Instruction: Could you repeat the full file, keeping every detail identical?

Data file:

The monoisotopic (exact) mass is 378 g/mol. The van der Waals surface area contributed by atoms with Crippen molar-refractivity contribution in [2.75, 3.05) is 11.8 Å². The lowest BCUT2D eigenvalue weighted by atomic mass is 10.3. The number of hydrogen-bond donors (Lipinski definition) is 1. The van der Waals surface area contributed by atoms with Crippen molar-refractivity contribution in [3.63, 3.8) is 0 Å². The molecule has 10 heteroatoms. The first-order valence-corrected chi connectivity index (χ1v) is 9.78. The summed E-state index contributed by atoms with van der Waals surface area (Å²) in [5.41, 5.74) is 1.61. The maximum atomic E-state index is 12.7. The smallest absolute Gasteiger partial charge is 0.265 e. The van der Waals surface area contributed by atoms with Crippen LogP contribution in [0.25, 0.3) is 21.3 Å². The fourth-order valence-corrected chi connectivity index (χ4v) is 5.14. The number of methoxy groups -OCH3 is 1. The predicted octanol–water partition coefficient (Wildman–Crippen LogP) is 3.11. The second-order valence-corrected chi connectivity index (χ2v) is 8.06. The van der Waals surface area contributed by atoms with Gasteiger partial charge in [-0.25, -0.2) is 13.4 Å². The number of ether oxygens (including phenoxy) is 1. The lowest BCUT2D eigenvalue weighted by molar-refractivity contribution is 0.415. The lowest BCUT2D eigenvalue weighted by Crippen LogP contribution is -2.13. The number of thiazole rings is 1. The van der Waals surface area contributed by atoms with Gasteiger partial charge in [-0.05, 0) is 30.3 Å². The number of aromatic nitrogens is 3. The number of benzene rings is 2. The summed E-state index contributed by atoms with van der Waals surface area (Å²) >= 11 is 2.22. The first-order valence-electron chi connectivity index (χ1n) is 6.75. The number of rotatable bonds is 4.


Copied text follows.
The monoisotopic (exact) mass is 378 g/mol. The van der Waals surface area contributed by atoms with Crippen molar-refractivity contribution in [2.75, 3.05) is 11.8 Å². The lowest BCUT2D eigenvalue weighted by atomic mass is 10.3. The number of hydrogen-bond donors (Lipinski definition) is 1. The van der Waals surface area contributed by atoms with Crippen molar-refractivity contribution in [3.63, 3.8) is 0 Å². The molecule has 10 heteroatoms. The first-order valence-corrected chi connectivity index (χ1v) is 9.78. The summed E-state index contributed by atoms with van der Waals surface area (Å²) in [5.41, 5.74) is 1.61. The maximum atomic E-state index is 12.7. The smallest absolute Gasteiger partial charge is 0.265 e. The van der Waals surface area contributed by atoms with Crippen LogP contribution in [0.25, 0.3) is 21.3 Å². The fourth-order valence-corrected chi connectivity index (χ4v) is 5.14. The number of methoxy groups -OCH3 is 1. The predicted octanol–water partition coefficient (Wildman–Crippen LogP) is 3.11. The second-order valence-corrected chi connectivity index (χ2v) is 8.06. The van der Waals surface area contributed by atoms with Gasteiger partial charge in [-0.25, -0.2) is 13.4 Å². The number of ether oxygens (including phenoxy) is 1. The lowest BCUT2D eigenvalue weighted by molar-refractivity contribution is 0.415. The lowest BCUT2D eigenvalue weighted by Crippen LogP contribution is -2.13. The number of thiazole rings is 1. The van der Waals surface area contributed by atoms with Gasteiger partial charge in [-0.05, 0) is 30.3 Å². The number of aromatic nitrogens is 3. The number of benzene rings is 2. The summed E-state index contributed by atoms with van der Waals surface area (Å²) >= 11 is 2.22. The first-order valence-electron chi connectivity index (χ1n) is 6.75. The number of rotatable bonds is 4.